Wednesday, September 15, 2004
The Colts can't close the deal
By Hunter S. Thompson
The Denver Broncos won big on Sunday night, stomping the Kansas City Chiefs 34-24 and seizing a vital early lead in the once-mighty AFC West -- while the New England Patriots stunned the Indianapolis Colts again, 27-24, in a game the Colts should have won, but didn't.
How long, O Lord, how long? The Colts' offense has been the best in the league for so long that few fans remember who played quarterback before Peyton Manning came along, and their pass defense was the fifth-best in the NFL last year. But they still can't beat the Patriots. These failures are making Colts owner Jim Irsay old before his time.
Irsay called me last week from the ancient and honorable POLO Lounge in Beverly Hills, saying he was terribly nervous about his team's huge season opener in Foxboro -- somewhere on the outskirts of Boston. And he wondered if some of his players were planning to vote for George Bush in the coming November election.
"That's ridiculous," I told him. "Edge and Marvin would never vote for a criminal freak like George Bush. He is a failure in everything he touches."
"Well," he replied. "I don't know about that. Those two little daughters of his are extremely wild and hot. I've been sweet on those girls for a long time; I want them on my side when the deal goes down."
"Be careful, James," I said. "Those cupcakes are crazy as barn-cats, and they will never be on your side. Don't even think about inviting them up to Indianapolis for a game. Old Man Bush will call the cops on you and have you put in prison."
"Don't worry, Hunter," he said. "I know how to handle women. Those girls will be like putty in my hands. They will be worth at least three points in close games -- and I want those three points. I need them."
Only a sadist would have scheduled Indianapolis to visit Foxboro for the first game of a new NFL season. Nobody wants to open a season against the best team in the league, especially on a foreign field that brings back cruel memories of failure, defeat and suffering. But that is exactly what happened, and the Colts lost again by exactly three points. It was horrible.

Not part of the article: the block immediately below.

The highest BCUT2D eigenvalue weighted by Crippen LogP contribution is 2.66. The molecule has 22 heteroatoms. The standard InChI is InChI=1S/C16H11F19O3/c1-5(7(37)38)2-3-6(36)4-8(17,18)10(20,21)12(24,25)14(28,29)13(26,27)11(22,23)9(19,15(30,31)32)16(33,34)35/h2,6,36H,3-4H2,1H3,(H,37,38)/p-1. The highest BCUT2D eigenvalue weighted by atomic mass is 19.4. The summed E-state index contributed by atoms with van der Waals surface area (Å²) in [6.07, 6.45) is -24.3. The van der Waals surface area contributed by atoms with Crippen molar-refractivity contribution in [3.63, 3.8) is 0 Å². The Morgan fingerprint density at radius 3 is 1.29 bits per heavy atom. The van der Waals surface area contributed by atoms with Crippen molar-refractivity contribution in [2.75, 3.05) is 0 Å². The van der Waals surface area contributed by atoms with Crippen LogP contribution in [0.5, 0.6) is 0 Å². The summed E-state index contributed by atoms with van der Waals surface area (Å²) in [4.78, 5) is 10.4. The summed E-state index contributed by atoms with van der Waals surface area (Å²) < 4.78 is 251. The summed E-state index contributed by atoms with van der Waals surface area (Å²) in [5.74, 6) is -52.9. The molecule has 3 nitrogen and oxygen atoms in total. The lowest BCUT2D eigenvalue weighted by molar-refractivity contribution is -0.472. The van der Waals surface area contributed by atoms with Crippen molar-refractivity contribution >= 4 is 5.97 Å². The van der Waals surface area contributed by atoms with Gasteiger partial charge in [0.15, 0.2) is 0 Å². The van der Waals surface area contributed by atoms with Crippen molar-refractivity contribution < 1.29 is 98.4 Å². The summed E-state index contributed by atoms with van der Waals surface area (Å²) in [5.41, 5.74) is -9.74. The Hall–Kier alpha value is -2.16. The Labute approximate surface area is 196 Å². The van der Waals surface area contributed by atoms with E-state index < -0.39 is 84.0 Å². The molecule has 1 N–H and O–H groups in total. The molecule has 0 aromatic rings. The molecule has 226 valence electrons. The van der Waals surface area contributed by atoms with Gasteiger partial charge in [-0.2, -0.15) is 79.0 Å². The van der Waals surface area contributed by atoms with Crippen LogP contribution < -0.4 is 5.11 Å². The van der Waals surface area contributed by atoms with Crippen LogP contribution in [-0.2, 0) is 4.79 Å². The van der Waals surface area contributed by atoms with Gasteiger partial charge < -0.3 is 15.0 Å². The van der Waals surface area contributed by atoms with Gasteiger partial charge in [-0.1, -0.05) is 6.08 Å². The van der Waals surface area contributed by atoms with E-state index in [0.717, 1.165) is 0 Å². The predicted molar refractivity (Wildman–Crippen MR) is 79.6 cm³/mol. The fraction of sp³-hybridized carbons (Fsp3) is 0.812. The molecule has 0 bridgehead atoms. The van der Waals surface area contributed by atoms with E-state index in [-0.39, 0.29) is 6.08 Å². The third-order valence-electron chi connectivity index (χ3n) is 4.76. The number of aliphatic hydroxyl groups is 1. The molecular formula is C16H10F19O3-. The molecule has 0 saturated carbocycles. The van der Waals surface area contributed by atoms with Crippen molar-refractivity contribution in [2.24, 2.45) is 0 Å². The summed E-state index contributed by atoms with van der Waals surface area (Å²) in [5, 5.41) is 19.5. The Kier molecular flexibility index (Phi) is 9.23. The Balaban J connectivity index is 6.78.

The Bush girls were nowhere to be seen that night, and Irsay was carried out of the stadium in a brown rubber sack.
"He almost went insane," said a Colts executive staffer. "This may be the worst that ever happened to us."
I reluctantly agreed with him, but my grief was tempered by the fact that I had bet heavily on the Colts to lose by exactly three, just like the Vegas bookies predicted, and I won both sides of the wager. Many green dollars came my way, despite the bitching and whining of a few malcontents who tried to argue about my ruling that "the house wins all ties."
"No!" yelled a neighboring gambler who calls himself Dr. Morgan and who always bets favorites and calls himself an experienced football wizard. "This is not a house victory. They don't even have that rule in Las Vegas. I won't pay!"
|Peyton looked pretty discouraged after another tough loss to the Pats.|
A hush fell on the room. We all stared at him for a moment, and then the sheriff broke the silence by leaning over to Dr. Morgan and lifting him off the floor by his Trapezius muscle.
"This is not Las Vegas," he said calmly, as Morgan struggled and hissed from the pain. "This is a private gambling parlor, and you will pay. That is the rule of the house."
Which is true. Bookies take their 10-percent vigorish, no matter who wins or loses; and in Woody Creek, the house takes all ties.
Morgan paid up, and I smacked him on the side of his head as he scurried out of the house.
"Get out of here and never come back," I told him. "We never wanted you here, anyway. You're a bad loser."
He was a loser, so we put him out on the street with all the others -- for now, at least. But he will probably be back for next Sunday, if only because he paid his debt. What the Hell. There is always room for losers in the football business. They are the mother's milk of gambling, and why not? Somebody has to do it, or there won't be any winners.
Exactly. That is the Code of the West.
|BUY THE BOOK
"Hey Rube: Blood Sport, the Bush Doctrine, and the Downward Spiral of Dumbness; Modern History from the Sports Desk" is a collection of Hunter S. Thompson's columns from Page 2, available August 11 from Simon & Schuster. You can preorder your copy here.
And that's all for now, folks. The time has come to knock back a few and get weird with Ali G.
Dr. Hunter S. Thompson was born and raised in Louisville, Ky. His books include "Hell's Angels," "Fear and Loathing in Las Vegas," "Fear and Loathing: On the Campaign Trail '72," "The Great Shark Hunt," "The Curse of Lono," "Generation of Swine," "Songs of the Doomed," "Screwjack," "Better Than Sex," "The Proud Highway," "The Rum Diary," and "Fear and Loathing in America." His latest book, "Kingdom of Fear," has just been released. A regular contributor to various national and international publications, Thompson now lives in a fortified compound near Aspen, Colo. His column, "Hey, Rube," appears regularly on Page 2.